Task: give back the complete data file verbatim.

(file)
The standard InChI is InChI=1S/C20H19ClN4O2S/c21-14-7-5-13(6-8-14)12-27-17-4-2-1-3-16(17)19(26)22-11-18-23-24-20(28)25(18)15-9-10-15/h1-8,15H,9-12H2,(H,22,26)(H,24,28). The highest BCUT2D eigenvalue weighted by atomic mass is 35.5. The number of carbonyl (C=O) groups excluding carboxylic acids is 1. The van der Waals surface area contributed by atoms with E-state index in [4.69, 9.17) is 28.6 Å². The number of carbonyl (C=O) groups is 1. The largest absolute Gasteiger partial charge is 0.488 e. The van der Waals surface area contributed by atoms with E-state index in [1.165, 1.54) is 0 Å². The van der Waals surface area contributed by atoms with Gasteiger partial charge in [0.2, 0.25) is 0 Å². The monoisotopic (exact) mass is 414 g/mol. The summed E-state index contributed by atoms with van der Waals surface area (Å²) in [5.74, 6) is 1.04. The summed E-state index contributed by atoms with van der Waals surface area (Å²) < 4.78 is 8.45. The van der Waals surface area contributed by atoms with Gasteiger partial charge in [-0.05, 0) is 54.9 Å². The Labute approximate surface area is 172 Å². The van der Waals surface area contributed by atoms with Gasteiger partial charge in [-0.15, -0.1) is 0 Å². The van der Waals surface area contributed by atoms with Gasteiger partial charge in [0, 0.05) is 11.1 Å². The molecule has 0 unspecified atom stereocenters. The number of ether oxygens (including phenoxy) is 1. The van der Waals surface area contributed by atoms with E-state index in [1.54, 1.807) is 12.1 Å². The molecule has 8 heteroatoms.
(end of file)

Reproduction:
The standard InChI is InChI=1S/C20H19ClN4O2S/c21-14-7-5-13(6-8-14)12-27-17-4-2-1-3-16(17)19(26)22-11-18-23-24-20(28)25(18)15-9-10-15/h1-8,15H,9-12H2,(H,22,26)(H,24,28). The highest BCUT2D eigenvalue weighted by atomic mass is 35.5. The number of carbonyl (C=O) groups excluding carboxylic acids is 1. The van der Waals surface area contributed by atoms with E-state index in [4.69, 9.17) is 28.6 Å². The number of carbonyl (C=O) groups is 1. The largest absolute Gasteiger partial charge is 0.488 e. The van der Waals surface area contributed by atoms with E-state index in [1.165, 1.54) is 0 Å². The van der Waals surface area contributed by atoms with Gasteiger partial charge in [0.2, 0.25) is 0 Å². The monoisotopic (exact) mass is 414 g/mol. The summed E-state index contributed by atoms with van der Waals surface area (Å²) in [5.74, 6) is 1.04. The summed E-state index contributed by atoms with van der Waals surface area (Å²) < 4.78 is 8.45. The van der Waals surface area contributed by atoms with Gasteiger partial charge in [-0.05, 0) is 54.9 Å². The Labute approximate surface area is 172 Å². The van der Waals surface area contributed by atoms with Gasteiger partial charge in [-0.15, -0.1) is 0 Å². The van der Waals surface area contributed by atoms with Gasteiger partial charge in [0, 0.05) is 11.1 Å². The molecule has 0 unspecified atom stereocenters. The number of ether oxygens (including phenoxy) is 1. The van der Waals surface area contributed by atoms with E-state index in [1.54, 1.807) is 12.1 Å². The molecule has 8 heteroatoms.